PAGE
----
650 million oysters worth $104 million come from the Gulf of Mexico
116.4 million oysters worth $38.7 million come from the Mid Atlantic
76.9 million oysters worth $42.9 million come from the Pacific Northwest
47 million oysters worth $27.6 million come from the Northeast
5.1 million oysters worth $1.5 million come from the Southeast

The $215 million market size in 2016, represented just under 11% of the total $2 billion fish and seafood market in the United States ($215,000,000 / $2,000,000,000 = 0.1075).

Whole oyster market

Please note that the information provided on the Seafood Health Facts website is older than Wonder's typical guideline of 24 months, but the information is science-based and has not changed since it was first published. Therefore, I elected to include its definitions of whole and shucked oysters.

Based on information from the Seafood Health Facts website, oysters are sold in two forms: whole and shucked. Whole oysters are required for oysters on the half shell, which are then opened by restaurants and served raw. The Maine Farmed Shellfish Market Analysis report indicates that 59% of the oyster volume and 71% of the oyster value is allocated to whole oysters. The remaining 41% of the volume and 39% of the value is for shucked oysters, the meat of which is the "edible portion removed from the shell and sold in pints, gallons, trays or other containers."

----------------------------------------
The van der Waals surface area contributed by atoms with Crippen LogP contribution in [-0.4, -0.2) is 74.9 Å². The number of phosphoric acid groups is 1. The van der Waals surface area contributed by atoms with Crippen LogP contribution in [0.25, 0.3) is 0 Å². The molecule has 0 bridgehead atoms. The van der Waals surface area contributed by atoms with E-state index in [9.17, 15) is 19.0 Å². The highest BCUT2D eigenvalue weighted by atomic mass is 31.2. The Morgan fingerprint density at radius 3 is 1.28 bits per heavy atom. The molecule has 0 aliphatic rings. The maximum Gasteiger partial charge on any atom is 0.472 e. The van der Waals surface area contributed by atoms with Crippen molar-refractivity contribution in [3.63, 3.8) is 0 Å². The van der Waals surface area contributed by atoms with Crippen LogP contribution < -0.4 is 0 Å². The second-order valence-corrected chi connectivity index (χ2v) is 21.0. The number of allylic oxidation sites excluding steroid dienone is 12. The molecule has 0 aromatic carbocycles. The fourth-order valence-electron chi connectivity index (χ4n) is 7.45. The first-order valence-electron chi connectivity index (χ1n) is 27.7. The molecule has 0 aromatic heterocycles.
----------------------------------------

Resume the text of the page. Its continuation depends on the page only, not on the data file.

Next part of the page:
Therefore, the market size for whole oysters, which are necessary for oysters on the half shell is 528,292,000 pieces worth $152,659,000. The breakdown by region is:

325 million worth $55.25 million from the Gulf Coast
94.6 million worth $35.0 million from the Mid Atlantic
61.5 million worth $35.1 million from the Pacific Northwest
44.6 million worth $26.3 million from the Northeast
2.54 million worth $1.0 million from the Southeast

market growth

The Maine Farmed Shellfish report shows the oyster industry in North America as a whole is expected to grow at a CAGR of 2.2% through 2025; however, the United States is projected to outpace that average by a mere 0.03% (2.5% — 2.2%) growing at 2.5% through 2025 (this was calculated by taking the expected growth rates from each of the five regions in the United States, adding them together, and dividing by 5). This growth rate significantly outpaces the projected growth rate of 0.3% for the entire United States fish and seafood market.